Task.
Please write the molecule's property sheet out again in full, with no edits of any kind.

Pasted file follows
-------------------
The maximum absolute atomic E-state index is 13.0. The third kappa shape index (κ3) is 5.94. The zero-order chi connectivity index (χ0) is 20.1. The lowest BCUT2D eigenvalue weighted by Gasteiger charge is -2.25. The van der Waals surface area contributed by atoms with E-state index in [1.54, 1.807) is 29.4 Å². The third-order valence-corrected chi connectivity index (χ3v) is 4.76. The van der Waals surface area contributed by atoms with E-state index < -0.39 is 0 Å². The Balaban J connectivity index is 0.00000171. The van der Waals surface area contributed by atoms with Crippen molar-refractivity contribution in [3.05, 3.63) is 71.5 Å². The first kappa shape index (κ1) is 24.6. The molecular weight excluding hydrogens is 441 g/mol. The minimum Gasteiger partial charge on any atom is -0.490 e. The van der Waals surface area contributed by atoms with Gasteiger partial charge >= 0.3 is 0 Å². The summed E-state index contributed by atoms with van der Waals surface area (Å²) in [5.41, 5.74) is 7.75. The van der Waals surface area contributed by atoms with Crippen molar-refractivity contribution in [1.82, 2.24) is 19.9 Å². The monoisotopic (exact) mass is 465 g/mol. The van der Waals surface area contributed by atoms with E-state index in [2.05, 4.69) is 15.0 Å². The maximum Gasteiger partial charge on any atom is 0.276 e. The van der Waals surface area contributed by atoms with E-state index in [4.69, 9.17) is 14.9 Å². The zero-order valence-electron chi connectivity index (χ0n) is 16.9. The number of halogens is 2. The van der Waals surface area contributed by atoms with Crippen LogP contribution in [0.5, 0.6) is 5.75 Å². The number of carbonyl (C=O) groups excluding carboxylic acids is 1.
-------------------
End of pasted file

The maximum absolute atomic E-state index is 13.0. The third kappa shape index (κ3) is 5.94. The zero-order chi connectivity index (χ0) is 20.1. The lowest BCUT2D eigenvalue weighted by Gasteiger charge is -2.25. The van der Waals surface area contributed by atoms with E-state index in [1.54, 1.807) is 29.4 Å². The third-order valence-corrected chi connectivity index (χ3v) is 4.76. The van der Waals surface area contributed by atoms with E-state index < -0.39 is 0 Å². The Balaban J connectivity index is 0.00000171. The van der Waals surface area contributed by atoms with Crippen molar-refractivity contribution in [3.05, 3.63) is 71.5 Å². The first kappa shape index (κ1) is 24.6. The molecular weight excluding hydrogens is 441 g/mol. The minimum Gasteiger partial charge on any atom is -0.490 e. The van der Waals surface area contributed by atoms with Gasteiger partial charge >= 0.3 is 0 Å². The summed E-state index contributed by atoms with van der Waals surface area (Å²) in [5.41, 5.74) is 7.75. The van der Waals surface area contributed by atoms with Crippen molar-refractivity contribution in [1.82, 2.24) is 19.9 Å². The monoisotopic (exact) mass is 465 g/mol. The van der Waals surface area contributed by atoms with E-state index in [2.05, 4.69) is 15.0 Å². The maximum Gasteiger partial charge on any atom is 0.276 e. The van der Waals surface area contributed by atoms with E-state index in [4.69, 9.17) is 14.9 Å². The zero-order valence-electron chi connectivity index (χ0n) is 16.9. The number of halogens is 2. The van der Waals surface area contributed by atoms with Crippen LogP contribution in [0.5, 0.6) is 5.75 Å². The number of carbonyl (C=O) groups excluding carboxylic acids is 1.